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Nation Waits On Results Of Big Georgia Public Service Commission Vote, Also Senate Runoff
Take a breath now and then, OK?
We hear there's an election in Georgia today, so we thought we should probably get you up to date on where things stand right now. The state's early voting, both in-person and by mail, has set a big whopping record for a runoff election, with more than three million ballots cast before the polls opened this morning. That's roughly 38.8 percent of all registered voters in the state.
Oh! And here's a little-known fact that you may not have heard: If Jon Ossoff and Rev. Raphael Warnock, the Democrats in the runoff for US Senate, win today, that would mean Democrats would take over control of the Senate. Gosh, we sure hope someone has let Georgia voters know that, because it sounds important.
Donald Trump marked the occasion with some baldfaced lying, because he wanted to help. After a minor issue with voting machines in Columbia County required voters to use paper ballots for a short time, Trump took to Twitter to claim that "Dominion Machines are not working in certain Republican Strongholds for over an hour," adding he sure hoped the Republican votes would be counted. Local TV reported that the issue had actually been resolved for hours by the time Trump sent out his tweet, not that that would be any reason not to stoke fears of a rigged election. You know, another rigged election.
Gabriel Sterling, the "voter system implementation manager" for the Georgia Secretary of State's office, tweeted that Trump was far behind reality, which would be very on-brand.
And this issue in Columbia Co. was resolved hours ago and our office informed the public about it in real time. The… https: //t.co/haofoSwtjY
— Gabriel Sterling (@Gabriel Sterling) 1609872023.0
And compared to both the 2020 primary and general elections, there were very few lines to vote; Secretary of State Brad Raffensperger said in the early afternoon that average wait times to vote were about a minute statewide, with the longest waits reported only about 30 minutes. All that early voting helped!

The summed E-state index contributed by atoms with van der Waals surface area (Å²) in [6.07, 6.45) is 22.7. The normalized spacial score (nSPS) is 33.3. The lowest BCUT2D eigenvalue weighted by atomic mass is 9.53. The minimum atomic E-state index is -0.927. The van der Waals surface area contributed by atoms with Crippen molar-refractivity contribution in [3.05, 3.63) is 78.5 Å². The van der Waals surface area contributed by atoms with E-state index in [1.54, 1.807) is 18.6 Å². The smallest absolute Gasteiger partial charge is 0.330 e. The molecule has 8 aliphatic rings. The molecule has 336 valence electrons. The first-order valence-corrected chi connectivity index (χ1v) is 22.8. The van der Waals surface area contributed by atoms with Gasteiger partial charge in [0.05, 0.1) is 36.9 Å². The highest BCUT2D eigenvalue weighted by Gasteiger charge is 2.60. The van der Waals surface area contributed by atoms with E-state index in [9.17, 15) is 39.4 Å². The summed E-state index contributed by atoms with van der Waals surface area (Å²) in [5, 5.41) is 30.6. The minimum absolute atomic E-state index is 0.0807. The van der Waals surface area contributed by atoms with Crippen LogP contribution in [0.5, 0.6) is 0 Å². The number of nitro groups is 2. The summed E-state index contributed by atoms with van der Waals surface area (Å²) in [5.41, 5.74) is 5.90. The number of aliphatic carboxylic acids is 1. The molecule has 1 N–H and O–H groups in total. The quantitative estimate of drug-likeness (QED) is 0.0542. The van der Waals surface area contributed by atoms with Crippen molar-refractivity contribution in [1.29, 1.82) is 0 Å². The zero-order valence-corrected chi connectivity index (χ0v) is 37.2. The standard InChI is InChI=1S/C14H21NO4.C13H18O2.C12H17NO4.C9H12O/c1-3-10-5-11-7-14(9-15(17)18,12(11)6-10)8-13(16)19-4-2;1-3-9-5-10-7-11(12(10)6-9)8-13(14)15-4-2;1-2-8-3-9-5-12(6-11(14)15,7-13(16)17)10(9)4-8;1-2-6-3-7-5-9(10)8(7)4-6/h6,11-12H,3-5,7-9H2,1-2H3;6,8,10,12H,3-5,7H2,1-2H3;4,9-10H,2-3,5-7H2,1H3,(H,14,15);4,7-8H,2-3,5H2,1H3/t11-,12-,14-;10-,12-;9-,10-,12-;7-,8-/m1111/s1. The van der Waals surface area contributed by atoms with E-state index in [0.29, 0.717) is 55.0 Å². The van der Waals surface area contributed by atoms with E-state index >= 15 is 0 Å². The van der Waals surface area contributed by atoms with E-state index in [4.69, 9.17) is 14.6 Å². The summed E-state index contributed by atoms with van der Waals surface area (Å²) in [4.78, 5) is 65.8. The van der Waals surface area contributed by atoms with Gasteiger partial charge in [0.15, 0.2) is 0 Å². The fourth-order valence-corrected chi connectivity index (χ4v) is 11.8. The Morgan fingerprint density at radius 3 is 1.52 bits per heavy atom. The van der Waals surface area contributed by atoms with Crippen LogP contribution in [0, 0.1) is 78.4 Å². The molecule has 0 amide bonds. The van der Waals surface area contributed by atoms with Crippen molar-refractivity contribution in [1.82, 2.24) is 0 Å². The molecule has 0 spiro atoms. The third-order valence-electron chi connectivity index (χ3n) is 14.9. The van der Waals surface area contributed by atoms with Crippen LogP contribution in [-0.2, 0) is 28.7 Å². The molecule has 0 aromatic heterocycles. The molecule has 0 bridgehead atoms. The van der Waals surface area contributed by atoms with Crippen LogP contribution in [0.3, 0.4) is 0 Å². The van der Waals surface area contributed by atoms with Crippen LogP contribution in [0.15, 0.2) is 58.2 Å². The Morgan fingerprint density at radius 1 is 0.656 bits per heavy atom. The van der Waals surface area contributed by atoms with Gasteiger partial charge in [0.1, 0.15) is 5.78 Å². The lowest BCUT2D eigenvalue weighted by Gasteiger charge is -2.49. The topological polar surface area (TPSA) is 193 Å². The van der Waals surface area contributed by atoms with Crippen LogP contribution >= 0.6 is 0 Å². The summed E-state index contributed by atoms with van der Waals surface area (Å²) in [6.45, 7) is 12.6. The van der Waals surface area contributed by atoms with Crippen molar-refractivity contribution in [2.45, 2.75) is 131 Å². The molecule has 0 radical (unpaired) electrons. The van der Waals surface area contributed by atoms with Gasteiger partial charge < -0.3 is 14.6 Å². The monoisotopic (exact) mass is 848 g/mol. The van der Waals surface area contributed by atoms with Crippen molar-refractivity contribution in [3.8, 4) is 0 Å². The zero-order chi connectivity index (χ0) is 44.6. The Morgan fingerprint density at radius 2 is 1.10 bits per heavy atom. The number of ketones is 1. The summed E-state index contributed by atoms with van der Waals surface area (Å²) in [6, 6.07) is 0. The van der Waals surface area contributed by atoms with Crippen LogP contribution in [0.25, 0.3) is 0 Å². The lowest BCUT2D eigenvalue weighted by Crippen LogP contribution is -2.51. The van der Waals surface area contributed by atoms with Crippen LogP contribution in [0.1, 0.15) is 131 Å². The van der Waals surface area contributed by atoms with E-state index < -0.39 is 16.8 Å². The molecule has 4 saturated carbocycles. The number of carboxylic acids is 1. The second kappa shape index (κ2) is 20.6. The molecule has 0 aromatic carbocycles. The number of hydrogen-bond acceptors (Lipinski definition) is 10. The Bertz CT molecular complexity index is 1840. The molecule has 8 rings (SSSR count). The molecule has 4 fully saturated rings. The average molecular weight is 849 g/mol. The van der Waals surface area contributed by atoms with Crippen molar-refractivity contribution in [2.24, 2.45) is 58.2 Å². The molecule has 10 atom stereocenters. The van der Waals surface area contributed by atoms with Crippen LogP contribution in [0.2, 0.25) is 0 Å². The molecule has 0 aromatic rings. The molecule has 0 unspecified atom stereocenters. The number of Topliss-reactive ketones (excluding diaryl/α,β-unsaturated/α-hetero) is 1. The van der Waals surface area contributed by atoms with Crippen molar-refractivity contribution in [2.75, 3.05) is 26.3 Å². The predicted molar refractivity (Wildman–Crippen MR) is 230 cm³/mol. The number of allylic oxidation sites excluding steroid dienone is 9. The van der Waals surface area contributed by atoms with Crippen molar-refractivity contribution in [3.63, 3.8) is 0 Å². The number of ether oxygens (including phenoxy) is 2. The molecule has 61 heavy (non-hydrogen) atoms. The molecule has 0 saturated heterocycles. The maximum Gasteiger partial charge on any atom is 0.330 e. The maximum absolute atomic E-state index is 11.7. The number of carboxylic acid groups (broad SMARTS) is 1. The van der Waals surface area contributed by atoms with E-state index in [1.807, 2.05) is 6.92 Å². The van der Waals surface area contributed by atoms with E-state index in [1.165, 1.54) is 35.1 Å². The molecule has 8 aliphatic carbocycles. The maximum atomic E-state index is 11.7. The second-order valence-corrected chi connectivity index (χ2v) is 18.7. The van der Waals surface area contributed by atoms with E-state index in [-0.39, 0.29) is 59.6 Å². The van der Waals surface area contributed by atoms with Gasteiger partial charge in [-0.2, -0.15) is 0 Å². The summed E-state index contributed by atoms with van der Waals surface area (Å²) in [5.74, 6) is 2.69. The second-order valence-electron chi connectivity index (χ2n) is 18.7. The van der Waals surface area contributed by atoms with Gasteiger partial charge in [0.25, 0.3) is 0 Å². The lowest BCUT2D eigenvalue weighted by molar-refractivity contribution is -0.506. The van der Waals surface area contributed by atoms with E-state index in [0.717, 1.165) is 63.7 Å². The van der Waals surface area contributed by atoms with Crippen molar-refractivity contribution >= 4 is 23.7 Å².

The New York Times notes ,
Kristen Clarke, executive director of the Lawyers' Committee for Civil Rights Under Law, said the most common complaint reported to a hotline run by her organization was that some voters failed to receive mail ballots before the Election Day deadline.
"Many voters across the state availed themselves of the opportunity to participate in early voting," said Ms. Clarke. "We are not surprised that we are not seeing poll sites flooded with large overwhelming numbers of voters today."
So that's good! Just remember: Raffensperger wants to be seen as running a tight electoral ship for the sake of saying he does his job well. He's not especially committed to democracy.
Also probably good, the Times reports that, with just two Senate races (and the all-important runoff for the state Public Service Commission, the board that regulates utilities), the vote is likely to be tabulated more quickly than in November, though it might be a stretch to expect final results tonight. Also too, in a change from the fall, the state Elections Board ordered counties after the November general election to start processing absentee and early ballots a week before election day, so a lot of the most time-intensive work like verifying signatures and such will be already done once the polls close.
If the Democrats win, of course, that will be cited as a horrifying irregularity that throws the results into doubt.
Our advice for this evening: Don't stay glued to the TV all night, because even if there is a call tonight, it's not going to come in prime time.
We will, of course, be completely unable to follow our own advice. Good luck, Georgia! OPEN THREAD!
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